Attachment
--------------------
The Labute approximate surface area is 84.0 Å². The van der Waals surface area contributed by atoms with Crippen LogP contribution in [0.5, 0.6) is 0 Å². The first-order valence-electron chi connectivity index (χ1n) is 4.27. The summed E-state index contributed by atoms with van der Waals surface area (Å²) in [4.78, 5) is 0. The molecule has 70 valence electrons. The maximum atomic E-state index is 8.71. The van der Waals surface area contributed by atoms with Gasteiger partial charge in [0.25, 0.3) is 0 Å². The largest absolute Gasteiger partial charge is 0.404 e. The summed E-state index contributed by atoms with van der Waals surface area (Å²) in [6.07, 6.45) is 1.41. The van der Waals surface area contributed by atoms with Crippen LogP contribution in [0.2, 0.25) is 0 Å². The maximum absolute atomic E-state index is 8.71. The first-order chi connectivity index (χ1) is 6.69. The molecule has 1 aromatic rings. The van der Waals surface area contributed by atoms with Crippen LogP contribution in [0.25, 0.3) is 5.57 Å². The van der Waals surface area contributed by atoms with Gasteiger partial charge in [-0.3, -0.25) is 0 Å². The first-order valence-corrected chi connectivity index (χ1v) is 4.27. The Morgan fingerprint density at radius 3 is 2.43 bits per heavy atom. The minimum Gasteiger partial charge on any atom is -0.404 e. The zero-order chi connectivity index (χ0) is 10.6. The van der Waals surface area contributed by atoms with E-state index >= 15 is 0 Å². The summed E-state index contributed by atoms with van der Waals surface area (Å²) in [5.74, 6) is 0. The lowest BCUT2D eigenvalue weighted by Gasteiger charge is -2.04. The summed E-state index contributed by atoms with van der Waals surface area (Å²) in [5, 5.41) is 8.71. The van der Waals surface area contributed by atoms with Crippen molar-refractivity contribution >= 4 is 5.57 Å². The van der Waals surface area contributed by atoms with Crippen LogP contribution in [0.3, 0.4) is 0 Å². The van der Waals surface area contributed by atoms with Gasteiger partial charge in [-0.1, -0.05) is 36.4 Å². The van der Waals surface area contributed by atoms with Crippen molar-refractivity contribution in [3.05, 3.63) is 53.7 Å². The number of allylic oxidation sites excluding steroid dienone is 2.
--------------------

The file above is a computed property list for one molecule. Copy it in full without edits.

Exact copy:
The Labute approximate surface area is 84.0 Å². The van der Waals surface area contributed by atoms with Crippen LogP contribution in [0.5, 0.6) is 0 Å². The first-order valence-electron chi connectivity index (χ1n) is 4.27. The summed E-state index contributed by atoms with van der Waals surface area (Å²) in [4.78, 5) is 0. The molecule has 70 valence electrons. The maximum atomic E-state index is 8.71. The van der Waals surface area contributed by atoms with Gasteiger partial charge in [0.25, 0.3) is 0 Å². The largest absolute Gasteiger partial charge is 0.404 e. The summed E-state index contributed by atoms with van der Waals surface area (Å²) in [6.07, 6.45) is 1.41. The van der Waals surface area contributed by atoms with Crippen LogP contribution in [0.2, 0.25) is 0 Å². The maximum absolute atomic E-state index is 8.71. The first-order chi connectivity index (χ1) is 6.69. The molecule has 1 aromatic rings. The van der Waals surface area contributed by atoms with Crippen LogP contribution in [0.25, 0.3) is 5.57 Å². The van der Waals surface area contributed by atoms with Gasteiger partial charge in [-0.3, -0.25) is 0 Å². The first-order valence-corrected chi connectivity index (χ1v) is 4.27. The Morgan fingerprint density at radius 3 is 2.43 bits per heavy atom. The minimum Gasteiger partial charge on any atom is -0.404 e. The zero-order chi connectivity index (χ0) is 10.6. The van der Waals surface area contributed by atoms with E-state index >= 15 is 0 Å². The summed E-state index contributed by atoms with van der Waals surface area (Å²) in [5.74, 6) is 0. The lowest BCUT2D eigenvalue weighted by Gasteiger charge is -2.04. The summed E-state index contributed by atoms with van der Waals surface area (Å²) in [5, 5.41) is 8.71. The van der Waals surface area contributed by atoms with Crippen molar-refractivity contribution >= 4 is 5.57 Å². The van der Waals surface area contributed by atoms with Crippen LogP contribution in [0.3, 0.4) is 0 Å². The van der Waals surface area contributed by atoms with Gasteiger partial charge in [-0.1, -0.05) is 36.4 Å². The van der Waals surface area contributed by atoms with Crippen molar-refractivity contribution in [3.05, 3.63) is 53.7 Å². The number of allylic oxidation sites excluding steroid dienone is 2.